The watched are watching


Last week, while in London with a few hours to spare, I decided to take a trip to the Royal Academy to see the Summer Exhibition and the David Hockney portraits.

I first came across David Hockney’s work during my A levels, in the late 1980s. In fact, one of my favourite paintings of all time is a Hockney: Mr and Mrs Clark and Percy. When I went on a school trip to London in 1988, I came across this painting and fell in love with it straight away. There is something about that painting that hypnotised me: the light, the cat, the quirkiness, the perceived ease the figures have in each other’s company, the way they are looking out, the sunshine and the happiness infused in it. I love it.

 

So I was quite eager to see this new body of work. I don’t like all of David Hockney’s work but I was intrigued to see this exhibition as he had recently returned to portratiure after a long break from the genre. One thing that I have in common with David Hockney is a determination to champion the basics of art: for me, drawing and still life; for him, still life, portraiture and landscape. I admire his determination to do what he wants to do, even if it goes against the tide of fashion.

Entering the galleries housing the 82 portraits and 1 still life was like entering a jewelled Aladin’s Cave. The walls are bright red, the backgrounds of the portraits are mostly greens and turquoise, contrasting brilliantly with the bright red walls and the skin tones in the faces. The paintings are all the same size and orientation (except for one) and are spaced equidistant around the gallery rooms.

It felt simultaneously like entering a private space and a place of exposure (oddly it reminded me of how it might feel to live in the Big Brother house). The faces in the portraits are solemn, the eyes are sometimes piercing, something blank, sometimes staring, but they all look out at the viewers as they wander slowly around. Most of the portraits are sitting in the same or similar pose to each other. They are mostly in the same chair and in the same space. I felt stared at. I was staring, they were staring. There was a lot of staring.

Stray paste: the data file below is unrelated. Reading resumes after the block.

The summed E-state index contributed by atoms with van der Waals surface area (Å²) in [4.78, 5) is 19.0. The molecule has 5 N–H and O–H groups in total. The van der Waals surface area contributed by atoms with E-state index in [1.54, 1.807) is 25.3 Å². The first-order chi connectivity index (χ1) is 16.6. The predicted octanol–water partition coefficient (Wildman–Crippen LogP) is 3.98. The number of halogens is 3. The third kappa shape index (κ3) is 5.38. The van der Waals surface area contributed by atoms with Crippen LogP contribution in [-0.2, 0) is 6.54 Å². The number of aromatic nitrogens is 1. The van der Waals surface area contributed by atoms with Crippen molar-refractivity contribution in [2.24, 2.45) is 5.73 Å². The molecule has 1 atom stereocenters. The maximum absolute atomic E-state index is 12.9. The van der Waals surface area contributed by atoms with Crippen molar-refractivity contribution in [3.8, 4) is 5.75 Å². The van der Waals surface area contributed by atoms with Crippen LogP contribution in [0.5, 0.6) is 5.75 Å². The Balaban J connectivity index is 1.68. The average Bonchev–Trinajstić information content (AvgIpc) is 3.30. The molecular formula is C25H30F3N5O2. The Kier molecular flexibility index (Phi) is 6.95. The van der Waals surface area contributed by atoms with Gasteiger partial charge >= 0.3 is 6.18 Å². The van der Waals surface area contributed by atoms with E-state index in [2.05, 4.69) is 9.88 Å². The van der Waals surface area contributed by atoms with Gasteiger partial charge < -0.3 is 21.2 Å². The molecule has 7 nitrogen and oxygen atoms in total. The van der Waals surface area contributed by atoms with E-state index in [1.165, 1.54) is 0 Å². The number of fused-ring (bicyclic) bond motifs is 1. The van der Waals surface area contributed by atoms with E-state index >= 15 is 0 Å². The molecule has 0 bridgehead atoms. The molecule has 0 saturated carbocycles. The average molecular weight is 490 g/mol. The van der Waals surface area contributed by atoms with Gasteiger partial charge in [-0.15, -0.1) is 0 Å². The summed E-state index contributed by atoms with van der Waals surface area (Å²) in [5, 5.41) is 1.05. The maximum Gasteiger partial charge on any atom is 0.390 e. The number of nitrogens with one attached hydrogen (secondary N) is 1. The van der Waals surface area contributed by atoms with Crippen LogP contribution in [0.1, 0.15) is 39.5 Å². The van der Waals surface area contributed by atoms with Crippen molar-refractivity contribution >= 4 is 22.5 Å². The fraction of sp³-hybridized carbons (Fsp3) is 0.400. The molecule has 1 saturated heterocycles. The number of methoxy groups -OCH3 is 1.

This exhibition acts as an epic still life of many people (and of one grouping of fruit). Life has been arrested by the painting of these portraits.

I like anyone who uses subtle humour in art and David Hockney is well-known for doing that. He hasn’t been quite so quirky for a while but these portraits were definitely humourous. I loved the addition of the still life, painted as a result of the non-attendance of one of the sitters. What else was he to do with his unexpected free time? There’s something majestic about the fruit posing on a bench in a gallery full of people. It felt as if they are speaking out: ‘We are just as valid as all of these people so please appreciate us just as much as you appreciate the organic objects here.’

The exhibition is like a ‘This Is Your Life’ of David Hockney. The sitters are friends, family, friends of friends, colleagues, office staff, other artists, curators and gallery owners, and the odd child (my favourite being the rather important-looking Rufus). They comprise an eclectic mix of personalities. Some of them sit, determined to express something of themselves via their choice of clothes, glare or pose, others sit nervously dressed more soberly and some sit in the expected pose in their best dress, feeling lucky to be someone chosen to be painted by a master artist.

The common element throughout are the size of the canvas, the chair, and the background colours (with some small variations). It works extremely well. I spent a long time in the exhibition (probably longer than I should have). Sometimes I sat and stared back, willing them to blink. Often I just walked around, and around again. I also stood, and studied the paint, the brush work, the tones, the colours. I went around more than once, more than twice, even.

By the time I decided to leave, I felt calm and relaxed. This contrasts to how I had felt leaving the Summer Exhibition galleries an hour or so before, when I’d felt chaotic, energised and inspired. Leaving this exhibition, it felt different. I felt in balance.

I had studied and been studied.

 

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